Iron is also important as it carries oxygen in the blood and muscles. Iron deficiency, particularly in females, can be common and can result in anaemia. Anaemia and non anaemic iron deficiency may impair athletic performance. 

When assessing the young for an anaemic iron deficiency, it is important to assess not just haemoglobin and haematocrit values but also total iron binding capacity, serum ferritin, and transferrin. 

Diagram 4 below shows the DRI’s for both calcium and iron for the youth. 

Diagram 4

Nutritional Needs For Women

Nutritional requirements for certain females may need some further consideration.

Females, just like men, need to have a healthy and balanced hormonal profile. The difference between males and females is that females will see greater fluctuations and variations of these hormones.

This is largely due to the menstrual cycle, and the key hormones at play are oestrogen and progesterone.

This is something we will look at in more detail later in the course. In general, good nutrition can be very important to females in balancing and controlling those hormones, including how regular this cycle is.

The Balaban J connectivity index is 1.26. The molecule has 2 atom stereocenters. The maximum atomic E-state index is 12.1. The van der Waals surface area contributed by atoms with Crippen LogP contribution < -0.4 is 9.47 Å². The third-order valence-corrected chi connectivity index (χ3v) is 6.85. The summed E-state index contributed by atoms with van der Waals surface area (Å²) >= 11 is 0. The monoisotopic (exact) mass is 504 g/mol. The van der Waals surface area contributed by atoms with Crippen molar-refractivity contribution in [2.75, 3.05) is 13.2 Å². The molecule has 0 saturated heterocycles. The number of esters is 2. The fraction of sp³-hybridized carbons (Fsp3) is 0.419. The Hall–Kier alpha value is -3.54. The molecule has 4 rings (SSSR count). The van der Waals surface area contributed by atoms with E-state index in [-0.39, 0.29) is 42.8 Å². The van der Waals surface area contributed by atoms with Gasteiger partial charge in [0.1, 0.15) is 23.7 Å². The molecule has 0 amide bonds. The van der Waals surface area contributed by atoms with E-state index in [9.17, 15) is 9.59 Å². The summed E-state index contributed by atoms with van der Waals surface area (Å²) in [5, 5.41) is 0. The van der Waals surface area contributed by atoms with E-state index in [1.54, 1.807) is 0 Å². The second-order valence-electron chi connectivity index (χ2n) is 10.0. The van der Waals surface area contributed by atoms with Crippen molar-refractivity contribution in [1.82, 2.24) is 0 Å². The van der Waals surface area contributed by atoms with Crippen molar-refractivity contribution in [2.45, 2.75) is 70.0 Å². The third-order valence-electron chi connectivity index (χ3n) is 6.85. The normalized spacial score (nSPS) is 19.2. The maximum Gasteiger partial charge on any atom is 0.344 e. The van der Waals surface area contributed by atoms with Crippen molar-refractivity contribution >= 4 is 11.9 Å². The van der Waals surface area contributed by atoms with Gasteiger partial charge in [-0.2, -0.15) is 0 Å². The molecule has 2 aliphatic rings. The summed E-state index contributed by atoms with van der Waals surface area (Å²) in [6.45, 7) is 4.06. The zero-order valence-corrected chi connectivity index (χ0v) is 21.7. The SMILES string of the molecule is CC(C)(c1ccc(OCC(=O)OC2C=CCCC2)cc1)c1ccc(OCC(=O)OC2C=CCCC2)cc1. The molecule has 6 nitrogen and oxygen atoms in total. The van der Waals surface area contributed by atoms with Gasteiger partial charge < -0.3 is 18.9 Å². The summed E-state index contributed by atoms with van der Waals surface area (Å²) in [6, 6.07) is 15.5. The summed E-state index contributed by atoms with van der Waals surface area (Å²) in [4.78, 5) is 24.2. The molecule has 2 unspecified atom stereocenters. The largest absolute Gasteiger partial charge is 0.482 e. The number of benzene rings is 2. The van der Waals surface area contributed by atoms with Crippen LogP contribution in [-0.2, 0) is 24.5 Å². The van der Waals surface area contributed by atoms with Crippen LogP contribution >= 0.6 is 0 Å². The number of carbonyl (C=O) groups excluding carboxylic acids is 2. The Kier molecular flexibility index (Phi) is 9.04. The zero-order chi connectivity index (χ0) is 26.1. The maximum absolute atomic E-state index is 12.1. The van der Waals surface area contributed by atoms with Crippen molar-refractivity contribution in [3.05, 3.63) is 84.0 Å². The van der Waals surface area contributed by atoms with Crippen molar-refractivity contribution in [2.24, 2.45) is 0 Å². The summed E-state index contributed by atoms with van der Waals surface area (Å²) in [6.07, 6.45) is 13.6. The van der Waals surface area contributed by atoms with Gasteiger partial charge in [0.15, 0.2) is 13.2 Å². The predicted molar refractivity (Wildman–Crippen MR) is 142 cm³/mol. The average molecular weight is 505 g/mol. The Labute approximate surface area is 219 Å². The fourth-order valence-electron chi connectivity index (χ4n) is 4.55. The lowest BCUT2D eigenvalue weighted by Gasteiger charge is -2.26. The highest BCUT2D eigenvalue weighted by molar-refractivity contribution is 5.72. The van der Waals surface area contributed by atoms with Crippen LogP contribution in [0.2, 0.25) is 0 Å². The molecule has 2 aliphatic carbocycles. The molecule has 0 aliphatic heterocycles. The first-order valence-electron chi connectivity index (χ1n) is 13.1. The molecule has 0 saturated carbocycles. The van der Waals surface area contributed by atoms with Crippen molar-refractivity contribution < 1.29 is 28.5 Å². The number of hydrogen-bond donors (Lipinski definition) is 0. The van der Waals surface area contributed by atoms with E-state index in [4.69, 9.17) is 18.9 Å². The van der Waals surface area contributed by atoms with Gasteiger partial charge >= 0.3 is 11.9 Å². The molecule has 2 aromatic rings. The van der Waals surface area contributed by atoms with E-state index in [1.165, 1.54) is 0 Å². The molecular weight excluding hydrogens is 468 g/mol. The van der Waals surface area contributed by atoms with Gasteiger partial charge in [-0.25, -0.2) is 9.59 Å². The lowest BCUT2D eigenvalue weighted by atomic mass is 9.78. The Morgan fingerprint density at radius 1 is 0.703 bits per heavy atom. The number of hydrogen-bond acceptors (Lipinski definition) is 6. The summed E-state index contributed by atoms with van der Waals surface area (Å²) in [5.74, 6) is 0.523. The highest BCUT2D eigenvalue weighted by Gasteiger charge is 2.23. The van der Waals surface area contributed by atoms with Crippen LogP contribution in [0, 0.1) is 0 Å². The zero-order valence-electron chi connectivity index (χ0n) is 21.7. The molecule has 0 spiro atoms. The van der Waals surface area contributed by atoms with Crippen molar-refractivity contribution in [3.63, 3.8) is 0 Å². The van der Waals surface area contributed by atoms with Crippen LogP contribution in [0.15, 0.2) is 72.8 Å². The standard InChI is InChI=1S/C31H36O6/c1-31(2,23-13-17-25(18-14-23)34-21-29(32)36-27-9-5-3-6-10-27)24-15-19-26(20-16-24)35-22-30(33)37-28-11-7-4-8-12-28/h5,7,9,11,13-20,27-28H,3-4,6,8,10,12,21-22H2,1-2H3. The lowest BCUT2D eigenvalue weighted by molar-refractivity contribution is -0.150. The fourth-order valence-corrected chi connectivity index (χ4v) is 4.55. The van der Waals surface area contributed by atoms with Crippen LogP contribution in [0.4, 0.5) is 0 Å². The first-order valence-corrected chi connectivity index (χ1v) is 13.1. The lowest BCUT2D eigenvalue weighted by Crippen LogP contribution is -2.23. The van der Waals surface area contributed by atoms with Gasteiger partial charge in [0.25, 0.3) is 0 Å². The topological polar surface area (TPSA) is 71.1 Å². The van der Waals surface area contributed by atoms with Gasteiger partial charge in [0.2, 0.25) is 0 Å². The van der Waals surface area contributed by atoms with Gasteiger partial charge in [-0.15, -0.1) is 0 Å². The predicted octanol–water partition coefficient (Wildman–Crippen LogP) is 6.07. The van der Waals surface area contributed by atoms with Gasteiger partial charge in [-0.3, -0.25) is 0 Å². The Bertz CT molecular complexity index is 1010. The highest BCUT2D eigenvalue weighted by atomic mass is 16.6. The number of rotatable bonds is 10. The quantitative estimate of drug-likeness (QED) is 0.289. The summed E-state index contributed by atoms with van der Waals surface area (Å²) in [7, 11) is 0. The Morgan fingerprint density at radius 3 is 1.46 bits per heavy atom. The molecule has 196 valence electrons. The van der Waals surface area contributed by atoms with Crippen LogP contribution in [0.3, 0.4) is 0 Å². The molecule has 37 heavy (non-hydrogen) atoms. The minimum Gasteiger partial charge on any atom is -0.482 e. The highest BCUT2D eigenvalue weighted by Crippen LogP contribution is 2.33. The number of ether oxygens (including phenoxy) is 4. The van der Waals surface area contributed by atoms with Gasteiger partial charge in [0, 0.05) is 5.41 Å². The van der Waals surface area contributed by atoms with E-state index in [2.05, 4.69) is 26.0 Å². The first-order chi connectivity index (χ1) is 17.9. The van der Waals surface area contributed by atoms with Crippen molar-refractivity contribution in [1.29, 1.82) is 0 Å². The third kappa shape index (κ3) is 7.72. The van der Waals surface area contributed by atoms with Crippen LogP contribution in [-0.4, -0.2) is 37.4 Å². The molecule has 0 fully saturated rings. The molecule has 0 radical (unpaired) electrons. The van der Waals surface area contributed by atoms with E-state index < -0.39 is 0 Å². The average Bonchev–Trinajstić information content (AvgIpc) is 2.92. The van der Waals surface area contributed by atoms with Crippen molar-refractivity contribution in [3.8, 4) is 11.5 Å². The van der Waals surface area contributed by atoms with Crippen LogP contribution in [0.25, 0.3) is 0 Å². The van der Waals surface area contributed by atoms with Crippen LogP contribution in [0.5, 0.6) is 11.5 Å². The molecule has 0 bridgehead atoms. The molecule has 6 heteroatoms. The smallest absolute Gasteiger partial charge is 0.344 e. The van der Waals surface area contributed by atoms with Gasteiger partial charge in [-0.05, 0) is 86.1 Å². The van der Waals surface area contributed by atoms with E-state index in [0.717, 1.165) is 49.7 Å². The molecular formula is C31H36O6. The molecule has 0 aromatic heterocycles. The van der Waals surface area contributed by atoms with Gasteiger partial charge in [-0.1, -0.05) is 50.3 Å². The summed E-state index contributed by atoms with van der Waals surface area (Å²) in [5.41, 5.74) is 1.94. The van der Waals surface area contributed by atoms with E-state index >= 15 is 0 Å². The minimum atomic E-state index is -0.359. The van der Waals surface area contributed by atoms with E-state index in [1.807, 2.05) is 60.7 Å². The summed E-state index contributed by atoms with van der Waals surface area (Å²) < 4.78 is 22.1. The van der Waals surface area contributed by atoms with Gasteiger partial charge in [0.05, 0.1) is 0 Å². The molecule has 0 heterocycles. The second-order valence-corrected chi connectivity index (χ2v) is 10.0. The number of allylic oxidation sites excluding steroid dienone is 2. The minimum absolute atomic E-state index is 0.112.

Just like young persons, females (particularly active) can be commonly deficient in calcium and iron. The more active the female is, the greater chances of calcium and iron deficiency. 

Low intakes of both these minerals via the diet are the most common contributor to a deficiency, but it can also be caused by menstruation – related blood loss. 

Diagram 5

Diagram 6

One of the most important health considerations for females is during pregnancy. At this time, the mother’s nutrition will not only be affecting her, but the baby too. 

Good food choices are a given i.e.: high nutrient, with a focus on whole single ingredient foods with healthy balanced protein, fats and carbohydrates.